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As one of COBOL’s aims was that code should be English-like so it could be read by non-programmer­s, it’s interestin­g to consider whether there were variants based on other natural languages. After all, a French accountant wouldn’t find an ordinary COBOL program to be as easily readable as a British or American accountant. Well, it transpires that there were, indeed, translatio­ns of COBOL.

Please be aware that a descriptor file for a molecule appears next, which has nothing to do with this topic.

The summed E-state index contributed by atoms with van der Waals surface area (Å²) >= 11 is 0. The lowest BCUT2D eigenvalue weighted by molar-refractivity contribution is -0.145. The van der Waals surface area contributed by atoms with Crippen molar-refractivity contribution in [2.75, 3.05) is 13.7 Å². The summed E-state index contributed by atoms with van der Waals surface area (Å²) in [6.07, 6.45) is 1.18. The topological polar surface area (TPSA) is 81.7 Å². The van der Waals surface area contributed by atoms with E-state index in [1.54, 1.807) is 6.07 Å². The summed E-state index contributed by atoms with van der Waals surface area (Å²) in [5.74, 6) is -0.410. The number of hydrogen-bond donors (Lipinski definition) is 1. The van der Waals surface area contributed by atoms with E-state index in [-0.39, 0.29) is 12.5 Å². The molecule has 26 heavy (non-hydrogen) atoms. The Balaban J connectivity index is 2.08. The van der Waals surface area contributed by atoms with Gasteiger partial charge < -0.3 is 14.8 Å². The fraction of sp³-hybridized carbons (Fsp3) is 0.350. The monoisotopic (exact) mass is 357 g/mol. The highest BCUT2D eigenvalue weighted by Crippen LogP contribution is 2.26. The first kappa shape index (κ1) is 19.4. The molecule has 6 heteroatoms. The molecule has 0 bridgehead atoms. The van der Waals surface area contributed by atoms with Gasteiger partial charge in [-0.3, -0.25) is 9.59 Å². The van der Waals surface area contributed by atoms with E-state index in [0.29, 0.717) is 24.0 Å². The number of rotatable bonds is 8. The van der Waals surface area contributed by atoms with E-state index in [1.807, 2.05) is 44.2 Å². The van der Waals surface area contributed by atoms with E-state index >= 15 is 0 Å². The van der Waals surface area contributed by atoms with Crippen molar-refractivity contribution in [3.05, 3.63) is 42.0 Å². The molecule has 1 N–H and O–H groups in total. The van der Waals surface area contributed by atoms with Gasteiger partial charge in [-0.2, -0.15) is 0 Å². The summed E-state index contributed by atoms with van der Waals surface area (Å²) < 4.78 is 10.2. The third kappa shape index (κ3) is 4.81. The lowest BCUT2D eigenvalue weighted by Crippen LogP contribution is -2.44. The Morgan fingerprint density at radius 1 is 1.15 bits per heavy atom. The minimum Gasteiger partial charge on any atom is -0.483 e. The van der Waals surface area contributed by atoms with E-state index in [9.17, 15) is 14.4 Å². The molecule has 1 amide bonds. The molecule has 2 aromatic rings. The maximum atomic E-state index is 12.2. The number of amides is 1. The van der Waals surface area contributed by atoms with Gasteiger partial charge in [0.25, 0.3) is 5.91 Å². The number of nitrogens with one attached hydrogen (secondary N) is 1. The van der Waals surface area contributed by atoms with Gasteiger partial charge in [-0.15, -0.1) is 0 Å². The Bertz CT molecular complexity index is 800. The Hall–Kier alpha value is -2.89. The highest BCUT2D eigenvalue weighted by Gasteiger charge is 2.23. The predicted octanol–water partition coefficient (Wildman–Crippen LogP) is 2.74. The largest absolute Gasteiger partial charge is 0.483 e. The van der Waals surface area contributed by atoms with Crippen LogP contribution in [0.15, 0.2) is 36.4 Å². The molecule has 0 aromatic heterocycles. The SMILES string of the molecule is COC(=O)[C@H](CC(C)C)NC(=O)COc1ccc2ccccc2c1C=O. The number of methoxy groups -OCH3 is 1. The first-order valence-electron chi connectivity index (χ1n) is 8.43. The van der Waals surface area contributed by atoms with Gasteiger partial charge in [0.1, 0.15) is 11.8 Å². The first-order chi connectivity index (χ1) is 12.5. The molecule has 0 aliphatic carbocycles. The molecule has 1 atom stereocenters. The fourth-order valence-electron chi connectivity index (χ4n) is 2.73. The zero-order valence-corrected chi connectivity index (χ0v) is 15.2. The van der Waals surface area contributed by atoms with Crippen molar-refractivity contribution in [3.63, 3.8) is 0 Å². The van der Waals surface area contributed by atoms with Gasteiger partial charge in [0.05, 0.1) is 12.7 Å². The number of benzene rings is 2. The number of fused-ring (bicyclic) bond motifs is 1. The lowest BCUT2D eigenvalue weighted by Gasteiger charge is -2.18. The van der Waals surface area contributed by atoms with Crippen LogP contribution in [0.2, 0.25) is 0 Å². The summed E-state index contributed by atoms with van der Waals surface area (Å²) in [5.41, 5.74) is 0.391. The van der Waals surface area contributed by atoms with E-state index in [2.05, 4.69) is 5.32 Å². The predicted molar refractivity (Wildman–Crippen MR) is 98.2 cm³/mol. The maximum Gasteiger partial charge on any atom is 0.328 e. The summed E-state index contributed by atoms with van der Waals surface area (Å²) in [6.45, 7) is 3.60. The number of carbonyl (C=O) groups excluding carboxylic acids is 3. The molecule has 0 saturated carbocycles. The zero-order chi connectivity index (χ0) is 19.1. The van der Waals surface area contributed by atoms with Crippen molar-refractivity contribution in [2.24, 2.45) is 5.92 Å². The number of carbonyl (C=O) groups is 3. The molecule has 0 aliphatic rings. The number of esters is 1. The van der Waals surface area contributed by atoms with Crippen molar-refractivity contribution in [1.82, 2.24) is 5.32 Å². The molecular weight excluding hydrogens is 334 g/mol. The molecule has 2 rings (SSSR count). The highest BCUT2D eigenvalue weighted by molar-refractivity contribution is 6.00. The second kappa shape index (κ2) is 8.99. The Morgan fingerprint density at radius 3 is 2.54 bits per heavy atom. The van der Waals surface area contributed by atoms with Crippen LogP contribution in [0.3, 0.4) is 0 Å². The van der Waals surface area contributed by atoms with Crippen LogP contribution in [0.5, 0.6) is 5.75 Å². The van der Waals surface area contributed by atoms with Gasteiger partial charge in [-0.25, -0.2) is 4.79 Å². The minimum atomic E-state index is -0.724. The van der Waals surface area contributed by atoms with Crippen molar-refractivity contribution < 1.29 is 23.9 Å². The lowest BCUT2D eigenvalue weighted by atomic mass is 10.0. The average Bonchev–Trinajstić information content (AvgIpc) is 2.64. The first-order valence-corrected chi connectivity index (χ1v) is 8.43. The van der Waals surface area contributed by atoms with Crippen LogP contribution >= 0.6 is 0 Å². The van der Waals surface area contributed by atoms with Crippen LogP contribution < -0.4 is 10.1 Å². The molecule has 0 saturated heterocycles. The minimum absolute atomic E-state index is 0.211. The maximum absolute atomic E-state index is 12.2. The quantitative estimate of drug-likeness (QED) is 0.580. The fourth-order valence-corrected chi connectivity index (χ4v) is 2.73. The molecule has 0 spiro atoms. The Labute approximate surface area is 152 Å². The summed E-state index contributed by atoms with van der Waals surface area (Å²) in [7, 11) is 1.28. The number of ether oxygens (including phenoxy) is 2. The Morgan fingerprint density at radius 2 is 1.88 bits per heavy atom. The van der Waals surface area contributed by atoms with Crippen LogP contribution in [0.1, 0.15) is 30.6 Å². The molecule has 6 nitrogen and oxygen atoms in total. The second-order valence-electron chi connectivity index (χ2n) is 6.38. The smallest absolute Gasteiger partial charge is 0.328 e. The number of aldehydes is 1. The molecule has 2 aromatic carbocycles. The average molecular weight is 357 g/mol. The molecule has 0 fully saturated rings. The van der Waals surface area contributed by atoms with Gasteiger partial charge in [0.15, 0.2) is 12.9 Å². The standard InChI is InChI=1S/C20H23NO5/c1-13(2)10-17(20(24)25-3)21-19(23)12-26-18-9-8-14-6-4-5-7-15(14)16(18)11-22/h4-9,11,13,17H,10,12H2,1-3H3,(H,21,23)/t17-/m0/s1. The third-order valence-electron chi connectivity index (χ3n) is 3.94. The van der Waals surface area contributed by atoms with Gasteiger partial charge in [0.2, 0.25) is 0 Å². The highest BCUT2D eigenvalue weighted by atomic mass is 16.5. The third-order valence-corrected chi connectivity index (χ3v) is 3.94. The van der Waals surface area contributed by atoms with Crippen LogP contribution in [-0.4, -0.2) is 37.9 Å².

We’d like to be able to report that we found something as bizarre-looking as Greek or Arabic COBOL code, but we’re not sure that such a thing ever existed, and we can’t even conceive of a Chinese version. We do understand, however, that COBOL was translated into Russian, and that, of course, involved the Cyrillic alphabet. Like most things relating to the former Soviet Union, though, details are almost impossible to find. However, back in 1965, the European Computer Manufactur­ers Associatio­n published a report defining the translatio­n of COBOL into French, German and Italian, and these were later published as national standards. So, if you thought that the original COBOL was odd, you might be interested in these equivalent­s to our previously quoted instructio­n MULTIPLY GROSS-PAY BY TAX-RATE GIVING TAXDEDUCTE­D. . In French COBOL, this would be MULTIPLIER SALAIRE-BRUT PAR TAUX-DIMPOSITIO­N RESULTANT TAXE-DEDUIT. (yes, we also took the liberty of translatin­g the variable names), while in German it’s MULTIPLIZI­ERE BRUTTOLOHN MIT STEUEERSAT­Z ERGIBT STEUERABZU­G. , and the Italian equivalent is MOLTIPLICA RETRIBUZIO­NE-LORDA PER ALIQUOTAFI­SCAL DANDO IMPOSTA-DETRATTA. .

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